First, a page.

Regular readers will know that we love our dividends at Simply Wall St, which is why it’s exciting to see Domino’s Pizza Enterprises Limited (ASX:DMP) is about to trade ex-dividend in the next 3 days. Investors can purchase shares before the 25th of August in order to be eligible for this dividend, which will be paid on the 10th of September.
Domino’s Pizza Enterprises’s next dividend payment will be AU$0.53 per share. Last year, in total, the company distributed AU$1.19 to shareholders. Calculating the last year’s worth of payments shows that Domino’s Pizza Enterprises has a trailing yield of 1.4% on the current share price of A$85. Dividends are a major contributor to investment returns for long term holders, but only if the dividend continues to be paid. So we need to investigate whether Domino’s Pizza Enterprises can afford its dividend, and if the dividend could grow.
See our latest analysis for Domino’s Pizza Enterprises
Dividends are typically paid from company earnings. If a company pays more in dividends than it earned in profit, then the dividend could be unsustainable. Domino’s Pizza Enterprises is paying out an acceptable 74% of its profit, a common payout level among most companies. Yet cash flows are even more important than profits for assessing a dividend, so we need to see if the company generated enough cash to pay its distribution. It paid out more than half (55%) of its free cash flow in the past year, which is within an average range for most companies.
It’s encouraging to see that the dividend is covered by both profit and cash flow. This generally suggests the dividend is sustainable, as long as earnings don’t drop precipitously.
Click here to see the company’s payout ratio, plus analyst estimates of its future dividends.
Have Earnings And Dividends Been Growing?
Businesses with strong growth prospects usually make the best dividend payers, because it’s easier to grow dividends when earnings per share are improving. Investors love dividends, so if earnings fall and the dividend is reduced, expect a stock to be sold off heavily at the same time. Fortunately for readers, Domino’s Pizza Enterprises’s earnings per share have been growing at 17% a year for the past five years. Domino’s Pizza Enterprises is paying out a bit over half its earnings, which suggests the company is striking a balance between reinvesting in growth, and paying dividends. This is a reasonable combination that could hint at some further dividend increases in the future.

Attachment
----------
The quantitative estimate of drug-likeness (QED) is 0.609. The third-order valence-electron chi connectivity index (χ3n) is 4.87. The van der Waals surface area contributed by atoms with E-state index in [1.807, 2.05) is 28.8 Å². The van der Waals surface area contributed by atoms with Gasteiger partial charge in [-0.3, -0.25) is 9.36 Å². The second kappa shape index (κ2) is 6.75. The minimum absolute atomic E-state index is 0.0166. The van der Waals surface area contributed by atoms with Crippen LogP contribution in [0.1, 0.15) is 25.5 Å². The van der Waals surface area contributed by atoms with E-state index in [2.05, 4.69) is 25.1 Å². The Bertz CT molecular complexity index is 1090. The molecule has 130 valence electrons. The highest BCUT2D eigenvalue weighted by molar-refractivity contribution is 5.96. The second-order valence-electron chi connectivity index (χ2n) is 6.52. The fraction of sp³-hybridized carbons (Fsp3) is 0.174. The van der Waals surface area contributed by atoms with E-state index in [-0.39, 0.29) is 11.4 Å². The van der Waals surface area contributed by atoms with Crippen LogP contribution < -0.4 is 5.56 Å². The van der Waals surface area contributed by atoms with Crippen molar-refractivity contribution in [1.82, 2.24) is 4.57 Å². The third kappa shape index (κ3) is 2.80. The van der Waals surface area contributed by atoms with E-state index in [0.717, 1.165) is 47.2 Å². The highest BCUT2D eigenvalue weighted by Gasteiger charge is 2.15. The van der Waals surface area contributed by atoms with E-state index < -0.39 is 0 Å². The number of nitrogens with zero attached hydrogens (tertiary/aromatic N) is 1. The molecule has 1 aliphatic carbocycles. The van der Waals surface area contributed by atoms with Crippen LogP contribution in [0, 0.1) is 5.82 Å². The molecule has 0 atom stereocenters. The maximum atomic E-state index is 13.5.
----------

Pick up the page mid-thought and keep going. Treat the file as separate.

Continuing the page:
Another key way to measure a company’s dividend prospects is by measuring its historical rate of dividend growth. In the past 10 years, Domino’s Pizza Enterprises has increased its dividend at approximately 24% a year on average. It’s great to see earnings per share growing rapidly over several years, and dividends per share growing right along with it.
The Bottom Line
Has Domino’s Pizza Enterprises got what it takes to maintain its dividend payments? It’s good to see earnings are growing, since all of the best dividend stocks grow their earnings meaningfully over the long run. That’s why we’re glad to see Domino’s Pizza Enterprises’s earnings per share growing, although as we saw, the company is paying out more than half of its earnings and cashflow – 74% and 55% respectively. Overall, it’s hard to get excited about Domino’s Pizza Enterprises from a dividend perspective.
In light of that, while Domino’s Pizza Enterprises has an appealing dividend, it’s worth knowing the risks involved with this stock. For example, we’ve found 2 warning signs for Domino’s Pizza Enterprises that we recommend you consider before investing in the business.
A common investment mistake is buying the first interesting stock you see. Here you can find a list of promising dividend stocks with a greater than 2% yield and an upcoming dividend.
This article by Simply Wall St is general in nature. It does not constitute a recommendation to buy or sell any stock, and does not take account of your objectives, or your financial situation. We aim to bring you long-term focused analysis driven by fundamental data. Note that our analysis may not factor in the latest price-sensitive company announcements or qualitative material. Simply Wall St has no position in any stocks mentioned.
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